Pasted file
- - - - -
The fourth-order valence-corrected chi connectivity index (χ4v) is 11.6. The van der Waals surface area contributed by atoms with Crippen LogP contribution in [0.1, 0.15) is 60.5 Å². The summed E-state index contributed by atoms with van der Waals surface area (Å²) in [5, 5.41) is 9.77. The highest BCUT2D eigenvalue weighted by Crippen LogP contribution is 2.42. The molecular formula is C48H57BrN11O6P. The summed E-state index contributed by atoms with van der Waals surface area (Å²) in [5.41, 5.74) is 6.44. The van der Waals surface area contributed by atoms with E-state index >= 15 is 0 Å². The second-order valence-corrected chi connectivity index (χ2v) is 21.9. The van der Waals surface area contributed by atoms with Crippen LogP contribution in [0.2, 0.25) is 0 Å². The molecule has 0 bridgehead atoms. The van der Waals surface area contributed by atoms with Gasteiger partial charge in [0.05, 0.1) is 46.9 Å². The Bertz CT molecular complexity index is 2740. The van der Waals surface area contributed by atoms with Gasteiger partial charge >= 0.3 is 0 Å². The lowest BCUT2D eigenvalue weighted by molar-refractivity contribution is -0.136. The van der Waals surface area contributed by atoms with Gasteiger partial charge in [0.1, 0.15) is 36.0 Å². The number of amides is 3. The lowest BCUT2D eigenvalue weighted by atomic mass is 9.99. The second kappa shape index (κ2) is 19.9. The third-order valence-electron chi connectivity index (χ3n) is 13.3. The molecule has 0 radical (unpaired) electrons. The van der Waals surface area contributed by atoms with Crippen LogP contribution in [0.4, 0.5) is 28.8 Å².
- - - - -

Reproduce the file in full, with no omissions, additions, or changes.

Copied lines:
The fourth-order valence-corrected chi connectivity index (χ4v) is 11.6. The van der Waals surface area contributed by atoms with Crippen LogP contribution in [0.1, 0.15) is 60.5 Å². The summed E-state index contributed by atoms with van der Waals surface area (Å²) in [5, 5.41) is 9.77. The highest BCUT2D eigenvalue weighted by Crippen LogP contribution is 2.42. The molecular formula is C48H57BrN11O6P. The summed E-state index contributed by atoms with van der Waals surface area (Å²) in [5.41, 5.74) is 6.44. The van der Waals surface area contributed by atoms with E-state index >= 15 is 0 Å². The second-order valence-corrected chi connectivity index (χ2v) is 21.9. The van der Waals surface area contributed by atoms with Crippen LogP contribution in [0.2, 0.25) is 0 Å². The molecule has 0 bridgehead atoms. The van der Waals surface area contributed by atoms with Gasteiger partial charge in [0.05, 0.1) is 46.9 Å². The Bertz CT molecular complexity index is 2740. The van der Waals surface area contributed by atoms with Gasteiger partial charge >= 0.3 is 0 Å². The lowest BCUT2D eigenvalue weighted by molar-refractivity contribution is -0.136. The van der Waals surface area contributed by atoms with Gasteiger partial charge in [0.1, 0.15) is 36.0 Å². The number of amides is 3. The lowest BCUT2D eigenvalue weighted by atomic mass is 9.99. The second kappa shape index (κ2) is 19.9. The third-order valence-electron chi connectivity index (χ3n) is 13.3. The molecule has 0 radical (unpaired) electrons. The van der Waals surface area contributed by atoms with Crippen LogP contribution in [0.4, 0.5) is 28.8 Å².